On any given day, Olga starts working with the girls in their English. After 40 minutes, they stop that and start playing board games for another 40 minutes. Then it’s breakfast time and the three of them cook something together.
Where have I been all this time? Using my “free time” to write articles like this one. Don’t judge me, I’ll do the dishes *later*.
It’s 10:00 am and it’s my turn to work with the girls. We focus on their reading and writing skills in Spanish for 40 minutes, and then I let them draw for another 20 minutes. Then it’s ‘hide and seek’ or Just Dance time. Pandemic emergencies like this one, require extreme measures from parents. On the bright side, I’m now an expert in ‘Frozen’ choreographies.
By noon, our girls start to get restless and we accept that we need help from Netflix. Don’t resist it, the day is long and you’ll need all the help that you can use. A movie (in English to help them with their second language skills) takes us to 1:30 pm and it’s Olga’s turn to work with them in Math for 40 minutes. When they finish that, they might do some science experiments, which for them is super fun and like playing a game, and then they cook something for lunch.
After lunch, it’s already 4:00 pm, and it’s time for me to practice piano with them. We finish that, play with their dolls, legos or whatever they choose, and when Mom is ready, we go out to take a walk or ride our bikes. They really need to do some physical activity every day.
When we come back, we have dinner together and the girls get a bath. One night Olga reads them before going to sleep, the next night I’ll do it.
The day passed fast and, I’m not going to say effortless, but pretty much in control. The secret resides in being one step ahead of them and always knowing what’s next.
So, how is your unique situation different from mine? What would you change from my homeschool routine?
It’s Time to Learn Spanish
Let’s say that you are looking to make the most of this self-quarantine period and your kids are finishing their school activities too early in the day. What happens once they finish? It’s social media time, videogames or some other non-productive activity.
Give Spanish a chance!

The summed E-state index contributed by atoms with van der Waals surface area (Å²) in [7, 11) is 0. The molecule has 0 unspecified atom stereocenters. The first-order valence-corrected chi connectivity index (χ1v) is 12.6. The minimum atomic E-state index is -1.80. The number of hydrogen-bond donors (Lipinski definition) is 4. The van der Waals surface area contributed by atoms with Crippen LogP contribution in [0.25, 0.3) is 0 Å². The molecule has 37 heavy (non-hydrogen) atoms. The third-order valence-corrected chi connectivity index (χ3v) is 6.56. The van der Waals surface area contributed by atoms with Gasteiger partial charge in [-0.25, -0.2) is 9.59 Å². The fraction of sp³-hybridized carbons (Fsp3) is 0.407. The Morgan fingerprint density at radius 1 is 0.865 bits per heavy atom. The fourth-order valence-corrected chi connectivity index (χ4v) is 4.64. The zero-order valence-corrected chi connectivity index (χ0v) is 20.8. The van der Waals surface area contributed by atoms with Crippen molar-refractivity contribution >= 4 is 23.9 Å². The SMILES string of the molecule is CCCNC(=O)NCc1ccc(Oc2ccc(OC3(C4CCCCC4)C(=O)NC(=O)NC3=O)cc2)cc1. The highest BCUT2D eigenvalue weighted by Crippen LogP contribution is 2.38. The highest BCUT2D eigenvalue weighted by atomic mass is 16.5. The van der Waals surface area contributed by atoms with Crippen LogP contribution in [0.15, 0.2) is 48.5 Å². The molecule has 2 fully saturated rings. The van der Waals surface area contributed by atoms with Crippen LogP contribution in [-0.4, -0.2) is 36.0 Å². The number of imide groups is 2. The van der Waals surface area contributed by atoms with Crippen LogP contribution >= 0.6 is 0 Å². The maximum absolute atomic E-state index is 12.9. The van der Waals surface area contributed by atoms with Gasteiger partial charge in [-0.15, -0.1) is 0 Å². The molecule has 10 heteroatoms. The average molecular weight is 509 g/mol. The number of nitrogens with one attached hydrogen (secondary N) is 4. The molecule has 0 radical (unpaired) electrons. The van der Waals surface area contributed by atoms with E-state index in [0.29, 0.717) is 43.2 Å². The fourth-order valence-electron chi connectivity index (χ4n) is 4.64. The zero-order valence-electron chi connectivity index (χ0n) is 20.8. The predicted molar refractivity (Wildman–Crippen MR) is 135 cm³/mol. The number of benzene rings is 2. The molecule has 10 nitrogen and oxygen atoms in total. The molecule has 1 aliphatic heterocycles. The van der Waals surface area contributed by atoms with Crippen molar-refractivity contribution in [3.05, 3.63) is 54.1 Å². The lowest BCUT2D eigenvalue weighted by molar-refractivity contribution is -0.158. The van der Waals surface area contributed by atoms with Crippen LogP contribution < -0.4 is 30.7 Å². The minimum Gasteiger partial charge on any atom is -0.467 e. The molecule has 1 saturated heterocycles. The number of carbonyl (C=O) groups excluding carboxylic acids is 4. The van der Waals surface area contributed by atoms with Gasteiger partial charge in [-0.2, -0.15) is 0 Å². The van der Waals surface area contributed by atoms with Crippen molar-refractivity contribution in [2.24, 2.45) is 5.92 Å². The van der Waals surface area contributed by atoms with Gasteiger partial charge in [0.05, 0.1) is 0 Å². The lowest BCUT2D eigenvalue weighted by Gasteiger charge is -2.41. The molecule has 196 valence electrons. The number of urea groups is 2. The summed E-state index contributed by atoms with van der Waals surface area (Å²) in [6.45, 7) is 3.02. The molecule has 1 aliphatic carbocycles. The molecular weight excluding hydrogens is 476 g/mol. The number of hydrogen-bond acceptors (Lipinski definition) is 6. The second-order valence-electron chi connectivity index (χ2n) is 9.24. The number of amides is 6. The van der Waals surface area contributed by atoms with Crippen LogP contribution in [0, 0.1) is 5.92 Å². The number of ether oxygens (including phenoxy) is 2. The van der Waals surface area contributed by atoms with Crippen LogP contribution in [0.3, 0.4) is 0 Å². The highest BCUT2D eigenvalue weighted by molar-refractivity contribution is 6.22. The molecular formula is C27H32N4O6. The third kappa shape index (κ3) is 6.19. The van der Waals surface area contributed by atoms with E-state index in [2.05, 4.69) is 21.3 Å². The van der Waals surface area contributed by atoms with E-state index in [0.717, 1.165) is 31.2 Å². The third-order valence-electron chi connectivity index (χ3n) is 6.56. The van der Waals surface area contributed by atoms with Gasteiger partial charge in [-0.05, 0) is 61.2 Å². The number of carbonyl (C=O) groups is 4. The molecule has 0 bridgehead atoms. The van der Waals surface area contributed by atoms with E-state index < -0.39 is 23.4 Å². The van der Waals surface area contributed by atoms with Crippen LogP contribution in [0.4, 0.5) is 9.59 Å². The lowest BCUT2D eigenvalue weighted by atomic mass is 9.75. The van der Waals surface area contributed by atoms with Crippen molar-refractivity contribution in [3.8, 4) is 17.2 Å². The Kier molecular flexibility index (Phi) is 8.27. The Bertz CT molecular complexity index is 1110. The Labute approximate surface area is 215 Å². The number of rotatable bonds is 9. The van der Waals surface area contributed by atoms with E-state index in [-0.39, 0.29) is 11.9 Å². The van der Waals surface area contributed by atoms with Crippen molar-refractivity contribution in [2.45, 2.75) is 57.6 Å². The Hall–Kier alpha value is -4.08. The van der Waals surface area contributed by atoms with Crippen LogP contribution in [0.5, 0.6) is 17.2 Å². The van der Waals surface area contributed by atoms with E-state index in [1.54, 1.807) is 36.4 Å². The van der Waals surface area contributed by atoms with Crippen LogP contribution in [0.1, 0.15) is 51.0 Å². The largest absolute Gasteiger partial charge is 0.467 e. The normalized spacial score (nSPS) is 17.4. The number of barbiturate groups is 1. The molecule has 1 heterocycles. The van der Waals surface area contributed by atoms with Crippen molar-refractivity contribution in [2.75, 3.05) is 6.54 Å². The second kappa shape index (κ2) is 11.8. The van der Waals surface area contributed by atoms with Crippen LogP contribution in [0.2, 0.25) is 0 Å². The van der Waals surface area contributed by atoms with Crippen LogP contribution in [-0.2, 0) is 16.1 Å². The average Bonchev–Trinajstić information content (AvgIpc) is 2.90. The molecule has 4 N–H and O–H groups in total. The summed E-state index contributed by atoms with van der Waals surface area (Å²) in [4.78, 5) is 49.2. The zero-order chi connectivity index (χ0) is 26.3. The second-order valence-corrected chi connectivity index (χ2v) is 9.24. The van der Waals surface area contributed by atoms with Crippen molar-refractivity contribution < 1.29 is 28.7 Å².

This is the time to do it. They have the time to do it, and you have the time to be around checking their progress.
Go back to my homeschool routine and see how we already fit in a second language in there. That’s because their school is bilingual. My girls have homework to do in English and Spanish. How about your children’s school?
At Homeschool Spanish Academy we have 1-on-1 (and 2-on-1) Spanish classes for kids aged 5 to 18. From Preschool to High School, including Elementary and Middle School, HSA offers the remote approach that is mandatory these days.
Design Your Own Homeschool Routine
Now it’s your turn to create your homeschool routine according to your own specific situation and needs. This is the moment when you decide to include those music lessons, go for reading time, or fit in those Spanish classes you’ve always thought about but never found the right moment to do it.
Do you want to know the best part? At HSA you can give it a try with no cost at all. Book a free trial class for your kids and include Spanish in your homeschool routine during these trying times.
We look forward to serving you!
Learn more about HSA:
- Our Homeschool Spanish Learning Experience in Rural America
- Top Cost-Effective Spanish Class Options for Kids
- How We Bring Native Spanish Home with Homeschool Spanish Academy
- My Stepson’s Experience Learning Spanish with HSA
- Why Learning Spanish Builds A Better Future For Your Child
- Babbel vs Rosetta Stone: Which Is Better?
- Get Spanish on Your Child’s Homeschool High School Transcript
- How Families Homeschool High School and Teach World Languages
- Babbel vs Duolingo: Which is a Better Fit for You?
- What Are the Different Levels of Language Proficiency?